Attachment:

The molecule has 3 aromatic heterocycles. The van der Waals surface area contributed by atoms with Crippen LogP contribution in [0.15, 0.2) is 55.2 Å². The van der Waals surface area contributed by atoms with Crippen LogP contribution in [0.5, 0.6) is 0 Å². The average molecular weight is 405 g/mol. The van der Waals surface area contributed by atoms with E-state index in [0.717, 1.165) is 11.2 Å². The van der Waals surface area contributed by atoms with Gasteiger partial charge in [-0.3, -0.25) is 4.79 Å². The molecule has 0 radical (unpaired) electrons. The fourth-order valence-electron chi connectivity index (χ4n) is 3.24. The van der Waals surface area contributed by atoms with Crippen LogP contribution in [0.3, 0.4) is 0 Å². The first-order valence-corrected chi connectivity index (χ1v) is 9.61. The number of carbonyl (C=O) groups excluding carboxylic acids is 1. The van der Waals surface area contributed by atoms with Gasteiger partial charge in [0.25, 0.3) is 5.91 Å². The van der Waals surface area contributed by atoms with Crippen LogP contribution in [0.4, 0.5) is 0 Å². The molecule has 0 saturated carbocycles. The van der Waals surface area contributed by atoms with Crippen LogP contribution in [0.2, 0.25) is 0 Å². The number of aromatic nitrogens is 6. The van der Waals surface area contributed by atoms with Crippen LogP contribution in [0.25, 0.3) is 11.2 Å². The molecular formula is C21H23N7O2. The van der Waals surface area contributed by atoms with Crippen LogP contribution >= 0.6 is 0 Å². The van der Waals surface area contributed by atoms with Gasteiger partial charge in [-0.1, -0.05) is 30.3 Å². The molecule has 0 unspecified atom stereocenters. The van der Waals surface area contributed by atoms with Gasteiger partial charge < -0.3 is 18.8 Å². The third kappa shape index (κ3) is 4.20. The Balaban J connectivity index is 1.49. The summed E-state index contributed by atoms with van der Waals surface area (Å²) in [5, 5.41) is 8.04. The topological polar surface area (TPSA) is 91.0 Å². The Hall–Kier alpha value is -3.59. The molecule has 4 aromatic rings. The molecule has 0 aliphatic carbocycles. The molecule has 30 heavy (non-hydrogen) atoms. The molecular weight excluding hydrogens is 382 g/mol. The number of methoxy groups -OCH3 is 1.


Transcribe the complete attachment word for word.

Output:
The molecule has 3 aromatic heterocycles. The van der Waals surface area contributed by atoms with Crippen LogP contribution in [0.15, 0.2) is 55.2 Å². The van der Waals surface area contributed by atoms with Crippen LogP contribution in [0.5, 0.6) is 0 Å². The average molecular weight is 405 g/mol. The van der Waals surface area contributed by atoms with E-state index in [0.717, 1.165) is 11.2 Å². The van der Waals surface area contributed by atoms with Gasteiger partial charge in [-0.3, -0.25) is 4.79 Å². The molecule has 0 radical (unpaired) electrons. The fourth-order valence-electron chi connectivity index (χ4n) is 3.24. The van der Waals surface area contributed by atoms with Crippen LogP contribution in [0.3, 0.4) is 0 Å². The first-order valence-corrected chi connectivity index (χ1v) is 9.61. The number of carbonyl (C=O) groups excluding carboxylic acids is 1. The van der Waals surface area contributed by atoms with Gasteiger partial charge in [0.25, 0.3) is 5.91 Å². The van der Waals surface area contributed by atoms with Crippen LogP contribution in [0.4, 0.5) is 0 Å². The molecule has 0 saturated carbocycles. The van der Waals surface area contributed by atoms with Crippen LogP contribution in [0.2, 0.25) is 0 Å². The number of aromatic nitrogens is 6. The van der Waals surface area contributed by atoms with Crippen LogP contribution in [0.25, 0.3) is 11.2 Å². The molecular formula is C21H23N7O2. The van der Waals surface area contributed by atoms with Crippen LogP contribution >= 0.6 is 0 Å². The van der Waals surface area contributed by atoms with Gasteiger partial charge in [-0.1, -0.05) is 30.3 Å². The molecule has 0 unspecified atom stereocenters. The van der Waals surface area contributed by atoms with Gasteiger partial charge < -0.3 is 18.8 Å². The third kappa shape index (κ3) is 4.20. The Balaban J connectivity index is 1.49. The summed E-state index contributed by atoms with van der Waals surface area (Å²) in [5, 5.41) is 8.04. The topological polar surface area (TPSA) is 91.0 Å². The Hall–Kier alpha value is -3.59. The molecule has 4 aromatic rings. The molecule has 0 aliphatic carbocycles. The molecule has 30 heavy (non-hydrogen) atoms. The molecular weight excluding hydrogens is 382 g/mol. The number of methoxy groups -OCH3 is 1.